To Be More Inclusive to People with Disabilities, Employers Should Start with Their Job Descriptions

By Alaina Leary

The next time you come across a job posting, look carefully at the description. Do you see requirements such as “good manual dexterity,” “ability to walk, sit, and stand for long periods of time,” “ability to lift up to 20 pounds,” or “own a vehicle,” even for jobs that seemingly wouldn’t require those skills? You might shrug off your sense of minor confusion and apply anyway. But now imagine you’re a job seeker with a disability—and you keep seeing these requirements in every job you’re interested in applying to.

A job posting for an administrative assistant at the Learning Center for the Deaf describes the role as being “responsible for the operation of department scheduling software” and “maintaining the flow of documents and other information into and out of the program.” It then says candidates must be “physically able to perform” duties including“frequent lifting up to 25 pounds, bending, reaching above shoulder level, climbing stairs, pulling, typing, prolonged standing or sitting.” The same posting also has an Equal Employment Opportunity statement that specifically mentions a commitment to hiring without regard to things like race, religion, sex, age … and disability. How might an employee who can’t meet those physical requirements be accommodated? Those kinds of answers are left for the applicant to wonder.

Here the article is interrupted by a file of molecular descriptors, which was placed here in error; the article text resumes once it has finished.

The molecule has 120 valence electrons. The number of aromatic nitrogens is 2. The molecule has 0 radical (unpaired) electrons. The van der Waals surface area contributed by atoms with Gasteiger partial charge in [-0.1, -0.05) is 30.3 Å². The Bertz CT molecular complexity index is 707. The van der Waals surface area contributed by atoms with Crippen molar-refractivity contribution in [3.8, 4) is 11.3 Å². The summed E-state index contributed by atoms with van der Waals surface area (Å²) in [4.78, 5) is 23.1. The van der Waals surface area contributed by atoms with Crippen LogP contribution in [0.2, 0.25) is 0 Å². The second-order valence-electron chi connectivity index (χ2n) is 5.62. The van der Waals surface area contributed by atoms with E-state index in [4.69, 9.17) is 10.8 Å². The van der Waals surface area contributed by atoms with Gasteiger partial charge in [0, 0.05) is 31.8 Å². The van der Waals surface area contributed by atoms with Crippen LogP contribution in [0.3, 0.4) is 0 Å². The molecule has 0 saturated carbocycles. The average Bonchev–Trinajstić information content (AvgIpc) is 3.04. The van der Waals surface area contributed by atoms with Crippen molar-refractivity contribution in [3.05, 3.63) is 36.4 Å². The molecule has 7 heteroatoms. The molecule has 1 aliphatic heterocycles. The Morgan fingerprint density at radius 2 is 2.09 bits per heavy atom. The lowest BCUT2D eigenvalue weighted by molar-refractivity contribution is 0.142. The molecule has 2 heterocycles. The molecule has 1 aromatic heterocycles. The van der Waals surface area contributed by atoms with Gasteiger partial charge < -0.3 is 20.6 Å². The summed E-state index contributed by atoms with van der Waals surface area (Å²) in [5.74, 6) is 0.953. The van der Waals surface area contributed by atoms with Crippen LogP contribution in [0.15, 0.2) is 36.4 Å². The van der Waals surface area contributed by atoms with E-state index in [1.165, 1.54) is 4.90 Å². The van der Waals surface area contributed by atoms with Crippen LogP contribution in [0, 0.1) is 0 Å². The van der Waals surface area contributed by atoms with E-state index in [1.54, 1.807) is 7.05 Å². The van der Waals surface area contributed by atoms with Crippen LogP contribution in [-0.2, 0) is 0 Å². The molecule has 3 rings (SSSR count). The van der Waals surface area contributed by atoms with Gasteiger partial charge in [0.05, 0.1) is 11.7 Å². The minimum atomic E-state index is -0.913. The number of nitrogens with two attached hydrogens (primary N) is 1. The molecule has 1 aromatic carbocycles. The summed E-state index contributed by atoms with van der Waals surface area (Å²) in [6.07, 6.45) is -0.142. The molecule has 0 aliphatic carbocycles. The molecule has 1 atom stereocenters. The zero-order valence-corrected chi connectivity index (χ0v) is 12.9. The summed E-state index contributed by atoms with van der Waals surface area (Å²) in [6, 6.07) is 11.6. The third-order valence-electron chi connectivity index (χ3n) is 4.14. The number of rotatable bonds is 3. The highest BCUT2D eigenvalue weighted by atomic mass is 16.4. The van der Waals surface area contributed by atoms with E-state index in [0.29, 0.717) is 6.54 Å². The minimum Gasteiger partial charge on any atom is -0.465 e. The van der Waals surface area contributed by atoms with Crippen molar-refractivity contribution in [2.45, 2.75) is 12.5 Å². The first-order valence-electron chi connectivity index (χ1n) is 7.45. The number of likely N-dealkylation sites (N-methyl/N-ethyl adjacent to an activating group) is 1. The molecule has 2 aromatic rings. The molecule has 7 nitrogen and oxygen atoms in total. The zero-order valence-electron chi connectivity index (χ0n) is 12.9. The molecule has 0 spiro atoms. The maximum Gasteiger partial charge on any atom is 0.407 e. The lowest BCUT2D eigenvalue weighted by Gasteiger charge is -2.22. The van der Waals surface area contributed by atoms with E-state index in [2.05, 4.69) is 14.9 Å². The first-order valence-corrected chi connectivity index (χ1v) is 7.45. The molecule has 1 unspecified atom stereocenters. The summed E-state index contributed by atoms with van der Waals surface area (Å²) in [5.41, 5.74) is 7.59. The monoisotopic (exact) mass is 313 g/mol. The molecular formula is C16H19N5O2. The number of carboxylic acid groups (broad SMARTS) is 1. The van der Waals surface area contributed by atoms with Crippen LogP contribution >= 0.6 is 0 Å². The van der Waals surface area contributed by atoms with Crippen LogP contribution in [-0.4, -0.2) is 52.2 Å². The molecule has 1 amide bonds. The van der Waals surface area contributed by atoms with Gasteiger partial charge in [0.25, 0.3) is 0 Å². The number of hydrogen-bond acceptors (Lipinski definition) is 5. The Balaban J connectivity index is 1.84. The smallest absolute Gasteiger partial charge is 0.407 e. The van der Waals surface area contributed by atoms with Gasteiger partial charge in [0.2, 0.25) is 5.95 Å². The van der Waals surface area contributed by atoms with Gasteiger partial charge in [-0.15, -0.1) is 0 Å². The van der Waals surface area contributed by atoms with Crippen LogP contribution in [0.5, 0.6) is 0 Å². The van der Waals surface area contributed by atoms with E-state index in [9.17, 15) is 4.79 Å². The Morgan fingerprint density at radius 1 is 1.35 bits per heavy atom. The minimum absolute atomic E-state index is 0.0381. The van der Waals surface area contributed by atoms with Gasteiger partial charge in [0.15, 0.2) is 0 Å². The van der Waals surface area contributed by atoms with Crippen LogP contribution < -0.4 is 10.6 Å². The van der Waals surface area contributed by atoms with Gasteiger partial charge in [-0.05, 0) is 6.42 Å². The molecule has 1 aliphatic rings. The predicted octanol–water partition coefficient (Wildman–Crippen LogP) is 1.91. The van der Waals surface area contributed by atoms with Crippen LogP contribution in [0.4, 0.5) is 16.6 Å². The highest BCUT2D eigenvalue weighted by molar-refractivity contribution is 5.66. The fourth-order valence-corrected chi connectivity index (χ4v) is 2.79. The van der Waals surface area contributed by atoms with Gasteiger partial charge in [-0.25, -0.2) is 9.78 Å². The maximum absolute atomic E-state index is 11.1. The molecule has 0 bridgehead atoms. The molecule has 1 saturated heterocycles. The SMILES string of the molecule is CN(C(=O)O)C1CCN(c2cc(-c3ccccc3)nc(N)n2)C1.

There are no statistics on how many job descriptions would seem to disqualify disabled people as candidates just based on the language that’s used in them, but it’s clear that it’s an awful lot. If you search for the keyword “25 pounds” on for jobs in Boston, there are 1,581 results. Some of those jobs, such as waitstaff, might require the ability to lift and move items, but other jobs that come up on the search—in marketing and communications, for example—probably don’t.

Employers may be including these physical demands from a template. They also might not be thinking about what’s considered an actual, essential function of the job, nor might they be thinking about which aspects of the job they’d be able to accommodate for an employee with a disability.

The Americans with Disabilities Act makes it illegal to discriminate against US job seekers with disabilities and requires that employers make reasonable accommodations, including modifying equipment, to help disabled employees perform essential job duties…

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